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Short story writing: point of view, part 1


When a reader begins a story he automatically and unconsciously asks himself: 'Who's point of view am I sharing?' and by the end of the first paragraph he should have found the answer. There are four possible answers. I shall illustrate them by presenting a simple dramatic situation in the four modes.

1) The 'omniscient' or detached narrator point of view

This approach assumes that the narrator theoretically knows everything about all the characters, and can tell us about them in an objective way, or switch between them, showing us what each is thinking and feeling at any given time. This technique, which needs very careful control, is often used in novels, and is the method usually used in films and TV drama (in which the camera functions as the narrator).

John, a bearded paediatrician who had been at the hospital for six years, looked up from his meal as Janet, a pretty Scottish nurse who had just joined the hospital staff, entered the cafeteria.

A passage like this is in the 'omniscient author' mode, in which the author tells us about the characters, including any information about them which he wants to pass on. This technique is frequently used in short stories, but in my opinion stories are stronger when presented from a single point of view.

2) A split point of view

Janet felt nervous as she entered the cafeteria for the first time. All the tables seemed to be occupied and she didn't know where to sit.

John looked up from his meal to see a beautiful girl come into the cafeteria. She looked lost and he wondered if he should invite her to join him.

Here we have two points of view. The author is switching between them, showing us what each is thinking in turn. This technique is sometimes used in novels, with the point of view being split over many characters, but in my opinion it should be avoided at all cost in short stories.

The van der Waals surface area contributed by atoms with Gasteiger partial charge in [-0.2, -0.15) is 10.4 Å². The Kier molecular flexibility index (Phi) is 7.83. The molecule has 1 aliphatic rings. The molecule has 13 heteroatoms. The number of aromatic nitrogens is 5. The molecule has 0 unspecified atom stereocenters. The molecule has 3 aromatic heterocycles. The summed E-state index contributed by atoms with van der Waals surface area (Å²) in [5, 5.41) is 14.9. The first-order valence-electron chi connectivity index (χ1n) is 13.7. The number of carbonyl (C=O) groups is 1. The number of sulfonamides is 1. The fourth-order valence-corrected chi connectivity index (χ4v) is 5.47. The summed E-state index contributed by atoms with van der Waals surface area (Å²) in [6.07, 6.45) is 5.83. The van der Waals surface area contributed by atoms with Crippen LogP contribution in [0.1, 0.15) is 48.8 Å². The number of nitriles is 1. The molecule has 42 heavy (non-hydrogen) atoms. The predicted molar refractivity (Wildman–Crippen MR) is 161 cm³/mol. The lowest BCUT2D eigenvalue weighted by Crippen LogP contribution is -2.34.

3) The point of view of the central character in the story

Here the story is ostensibly being presented by a narrator, in that we read 'he did this', or 'she did that', but the narrator's point of view is merged with that of the central character, so that everything in the story is seen through the central character. This is the most common way of presenting a short story.

Janet felt rather nervous as she entered the cafeteria for the first time. All the tables were occupied and she didn't know where to sit. As she looked around she noticed a young man sitting alone at a table in the corner. He seemed to be watching her and she wondered if he would mind if she joined him.

Here we are not removed from Janet's subjective experience by being made aware of an omniscient narrator coming between her and us, giving us extra information such as that she is Scottish or that she has recently joined the hospital. Nor are we wrenched away from her by being shown what john was thinking or feeling. Instead we stay with Janet, sharing her immediate thoughts and perceptions. This approach is highly recommended for short stories.

4) The first-person point of view

This is the purest form of the single point of view. With this approach the narrator is 'I', and conveys the story through his or her own subjective experience of the events. This is a good method of presenting a short story, and has the advantage of lending an implicit air of authenticity.

I looked up from my lunch to see a beautiful girl enter the cafeteria. She looked lost and I wondered if I should invite her to join me.

Here there is nothing at all to come between us and the central character's experience. This approach is highly recommended for short stories, and in my opinion it works well for novels too.

Point of view part 2 >





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